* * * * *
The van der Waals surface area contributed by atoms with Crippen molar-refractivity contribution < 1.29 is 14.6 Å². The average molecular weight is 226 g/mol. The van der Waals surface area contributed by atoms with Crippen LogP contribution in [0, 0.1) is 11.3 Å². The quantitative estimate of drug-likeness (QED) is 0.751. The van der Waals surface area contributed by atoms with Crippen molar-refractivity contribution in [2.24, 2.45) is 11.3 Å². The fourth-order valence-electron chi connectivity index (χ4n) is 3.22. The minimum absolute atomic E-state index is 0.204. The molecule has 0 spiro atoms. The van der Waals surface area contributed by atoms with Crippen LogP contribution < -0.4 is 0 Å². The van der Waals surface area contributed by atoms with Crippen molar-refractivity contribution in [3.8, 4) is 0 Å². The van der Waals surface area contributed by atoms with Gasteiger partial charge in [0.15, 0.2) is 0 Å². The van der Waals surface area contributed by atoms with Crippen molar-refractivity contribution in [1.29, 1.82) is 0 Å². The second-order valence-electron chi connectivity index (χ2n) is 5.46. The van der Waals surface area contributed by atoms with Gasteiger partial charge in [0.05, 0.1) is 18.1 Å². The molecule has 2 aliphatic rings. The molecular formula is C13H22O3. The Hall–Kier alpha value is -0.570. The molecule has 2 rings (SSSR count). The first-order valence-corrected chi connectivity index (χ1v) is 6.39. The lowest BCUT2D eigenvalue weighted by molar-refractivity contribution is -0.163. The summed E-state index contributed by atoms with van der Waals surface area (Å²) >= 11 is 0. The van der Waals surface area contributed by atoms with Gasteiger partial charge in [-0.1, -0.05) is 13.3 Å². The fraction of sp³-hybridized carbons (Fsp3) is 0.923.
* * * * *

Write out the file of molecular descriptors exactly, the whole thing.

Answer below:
The van der Waals surface area contributed by atoms with Crippen molar-refractivity contribution < 1.29 is 14.6 Å². The average molecular weight is 226 g/mol. The van der Waals surface area contributed by atoms with Crippen LogP contribution in [0, 0.1) is 11.3 Å². The quantitative estimate of drug-likeness (QED) is 0.751. The van der Waals surface area contributed by atoms with Crippen molar-refractivity contribution in [2.24, 2.45) is 11.3 Å². The fourth-order valence-electron chi connectivity index (χ4n) is 3.22. The minimum absolute atomic E-state index is 0.204. The molecule has 0 spiro atoms. The van der Waals surface area contributed by atoms with Crippen LogP contribution < -0.4 is 0 Å². The van der Waals surface area contributed by atoms with Crippen molar-refractivity contribution in [3.8, 4) is 0 Å². The van der Waals surface area contributed by atoms with Gasteiger partial charge in [0.15, 0.2) is 0 Å². The van der Waals surface area contributed by atoms with Crippen molar-refractivity contribution in [1.29, 1.82) is 0 Å². The second-order valence-electron chi connectivity index (χ2n) is 5.46. The van der Waals surface area contributed by atoms with Gasteiger partial charge in [0.05, 0.1) is 18.1 Å². The molecule has 2 aliphatic rings. The molecular formula is C13H22O3. The Hall–Kier alpha value is -0.570. The molecule has 2 rings (SSSR count). The first-order valence-corrected chi connectivity index (χ1v) is 6.39. The lowest BCUT2D eigenvalue weighted by molar-refractivity contribution is -0.163. The summed E-state index contributed by atoms with van der Waals surface area (Å²) >= 11 is 0. The van der Waals surface area contributed by atoms with Gasteiger partial charge in [-0.1, -0.05) is 13.3 Å². The fraction of sp³-hybridized carbons (Fsp3) is 0.923.